Of course fish flesh as a small part of a balanced food programme for you dog is fine.  Just don’t feed it as the only food fed.

A number of people I have spoken to over the years have fed their dog on lots of whole fish … raw … including the head, the guts and the bones.  Their dogs did not have problems.  Presumably, because when the whole fish was fed, any missing nutrients, e.g.  B vitamins and vitamin E were supplied by the brain and the eyes and the intestines of the fish.


Feeding Your Dog an All Meat Diet

  • This is a very common feeding error.

Lots of people feed their dog on a meat only diet as a simple and hopefully more healthy alternative to any of the commercial dog foods.  Sometimes cooked, sometimes raw.  It also happens a lot with little dogs owned by the elderly.  Little dogs usually train their older owners to feed them single food items, and that single food item is commonly meat.

Over the years I have seen many dogs, fed on mostly cooked meat, develop problems such as arthritis, eczema, kidney and heart disease and very commonly cancer.

It is common for the dog food companies to use this feeding error, the all meat diet, because of the problems it causes, as the reason dog owners should use their product.  Dogs switched from an all meat diet to a commercial dog food will do exceptionally well – for a while, and then gradually decline in health as the problems inherent in the commercial product take over.

So what is wrong with an all meat diet?  Surely that is what wild dogs eat?  Yes they do, plus a whole lot more besides!

Meat fed by itself is a totally unbalanced diet for a dog.

First and foremost, meat only contains a minute fraction, about 4% of a dog’s calcium requirements.  This is disastrous when puppies are fed this way, and no good for adult dogs in the long term either.

That meat only diet is also deficient in iodine, copper, vitamin A, vitamin E and vitamin D.  On top of that, an all meat diet is excessive in both protein and phosphorus.

Feeding an all meat diet to a growing pup will totally ruin that pup in about a month.  It will take longer to see problems in an older dog.

A lot of people try to correct the deficiencies in an all meat diet by adding calcium.  A common figure is two teaspoons of calcium carbonate per kg of meat.  That may correct the calcium deficiency, but it does nothing for those other deficiencies and excesses I have outlined.

In short, the all meat diet is a disastrous way to feed any dog, but is particularly bad for growing puppy.  Don’t do it!

However, that is not to say that you should not feed your dog or your growing puppy meat.  Of course you should.  You just have to feed it as part of a balanced diet.  Not as the only thing fed.


Feeding Table Scraps Only as Dog Food

Almost everybody who has asked their vet what they should feed their dog has had the experience of being told not to feed table scraps.  They are told that if they MUST feed their dogs table scraps, under no circumstances should those table scraps make up more that 25% of the diet.  The remainder absolutely must be provided from balanced good quality commercial dog food.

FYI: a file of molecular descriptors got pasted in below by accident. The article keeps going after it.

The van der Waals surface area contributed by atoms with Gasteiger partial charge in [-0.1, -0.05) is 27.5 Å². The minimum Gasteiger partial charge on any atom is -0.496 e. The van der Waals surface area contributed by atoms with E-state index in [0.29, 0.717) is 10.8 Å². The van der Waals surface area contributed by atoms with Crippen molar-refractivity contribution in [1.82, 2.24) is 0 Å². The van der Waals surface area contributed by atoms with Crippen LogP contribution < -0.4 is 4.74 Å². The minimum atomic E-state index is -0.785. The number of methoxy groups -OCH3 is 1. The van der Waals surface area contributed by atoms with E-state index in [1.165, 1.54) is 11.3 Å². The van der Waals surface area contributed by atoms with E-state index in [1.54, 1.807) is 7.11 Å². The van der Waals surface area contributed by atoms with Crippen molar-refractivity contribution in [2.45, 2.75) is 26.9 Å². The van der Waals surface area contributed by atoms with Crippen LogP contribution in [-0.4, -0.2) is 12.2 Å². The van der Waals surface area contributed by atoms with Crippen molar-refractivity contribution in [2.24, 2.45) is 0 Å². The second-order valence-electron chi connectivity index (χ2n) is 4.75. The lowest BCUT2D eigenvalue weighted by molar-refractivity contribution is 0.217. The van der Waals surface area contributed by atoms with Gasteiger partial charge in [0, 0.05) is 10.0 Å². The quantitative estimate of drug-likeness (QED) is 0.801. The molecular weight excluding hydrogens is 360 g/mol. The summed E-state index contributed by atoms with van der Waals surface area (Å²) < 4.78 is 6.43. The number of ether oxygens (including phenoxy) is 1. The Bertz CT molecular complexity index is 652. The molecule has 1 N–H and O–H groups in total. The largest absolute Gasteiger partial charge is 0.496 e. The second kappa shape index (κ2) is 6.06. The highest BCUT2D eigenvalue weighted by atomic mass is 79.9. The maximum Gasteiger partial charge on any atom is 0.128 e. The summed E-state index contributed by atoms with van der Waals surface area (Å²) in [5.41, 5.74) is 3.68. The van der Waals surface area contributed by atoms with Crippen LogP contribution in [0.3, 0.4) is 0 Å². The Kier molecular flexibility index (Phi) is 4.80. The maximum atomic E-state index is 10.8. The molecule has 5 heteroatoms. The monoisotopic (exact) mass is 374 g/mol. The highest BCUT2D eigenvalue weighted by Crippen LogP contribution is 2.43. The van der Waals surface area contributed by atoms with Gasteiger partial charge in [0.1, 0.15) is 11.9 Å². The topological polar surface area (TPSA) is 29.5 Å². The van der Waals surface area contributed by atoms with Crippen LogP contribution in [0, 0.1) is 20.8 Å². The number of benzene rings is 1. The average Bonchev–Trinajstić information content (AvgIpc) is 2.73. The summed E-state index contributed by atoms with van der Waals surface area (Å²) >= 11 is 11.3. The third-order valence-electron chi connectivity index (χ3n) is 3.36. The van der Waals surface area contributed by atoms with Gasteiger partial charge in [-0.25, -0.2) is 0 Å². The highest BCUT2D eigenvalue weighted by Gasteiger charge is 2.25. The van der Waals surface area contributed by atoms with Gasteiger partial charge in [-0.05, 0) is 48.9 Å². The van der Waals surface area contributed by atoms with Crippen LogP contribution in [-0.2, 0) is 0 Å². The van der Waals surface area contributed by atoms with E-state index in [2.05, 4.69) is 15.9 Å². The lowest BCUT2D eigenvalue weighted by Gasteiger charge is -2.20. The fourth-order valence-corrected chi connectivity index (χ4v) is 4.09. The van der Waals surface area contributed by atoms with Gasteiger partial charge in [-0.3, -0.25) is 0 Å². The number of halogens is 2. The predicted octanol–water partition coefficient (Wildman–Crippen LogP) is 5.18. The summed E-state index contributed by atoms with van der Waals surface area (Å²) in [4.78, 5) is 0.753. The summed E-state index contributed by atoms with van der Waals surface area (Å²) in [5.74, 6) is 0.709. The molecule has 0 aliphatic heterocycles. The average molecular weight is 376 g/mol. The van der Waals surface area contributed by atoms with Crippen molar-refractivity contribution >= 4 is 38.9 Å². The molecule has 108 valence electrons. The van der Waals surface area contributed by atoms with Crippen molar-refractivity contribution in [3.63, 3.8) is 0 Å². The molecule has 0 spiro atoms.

Why do vets say that?  After all, for most of their evolutionary history as an associate of man, dogs have lived on the scraps from man’s dinner table.

The reason your vet advises you not to feed table scraps is because he or she knows that in many cases, feeding table scraps as the major part of the diet can result in a diet that is highly unbalanced.

Vets have notices that when table scraps are fed to dogs, they mostly consist of two food groups … fat and carbohydrates.  That is, they are mostly meat trimmings, which are nearly all fat, and vegetables, which are carbohydrates.  Sometimes there will be a lot of gravy, which of course is fat and carbohydrate also.

We know that if that was all the dog ate, or that was what made up the bulk of the dog’s diet, that dog would soon be showing signs of gross nutrient deficiencies.

Such a diet is almost totally lacking in protein, unless some of the meat is included, and it is also completely lacking in minerals, particularly calcium.  It is probably also deficient in a number of vitamins.  In short, it is a recipe for disaster.

A diet, that is low in protein and minerals would rapidly cause problems in a growing pup, and would eventually cause problems in an adult dog.

A major problem seen in adult dogs fed this sort of diet is obesity.  This is because such table scraps, consisting as they do of loads of fat, carbohydrates and water, are very palatable.  A dog eating these all the time would become very obese.

Part of this problem is that many dogs become addicted to such food… refusing to eat anything else.  In fact, as they become more obese, and more unhealthy due to such an unbalanced diet, they even more stubbornly refuse all other food.

Once again, table scraps as part of a diet based on raw meaty bones are fine for your dog.  This is the way dogs have eaten for centuries.  However, as the only food fed over a long period of time, they are usually not a healthy balanced way to feed a dog.

For more information on feeding table scraps to your dog please refer to Chapter 15.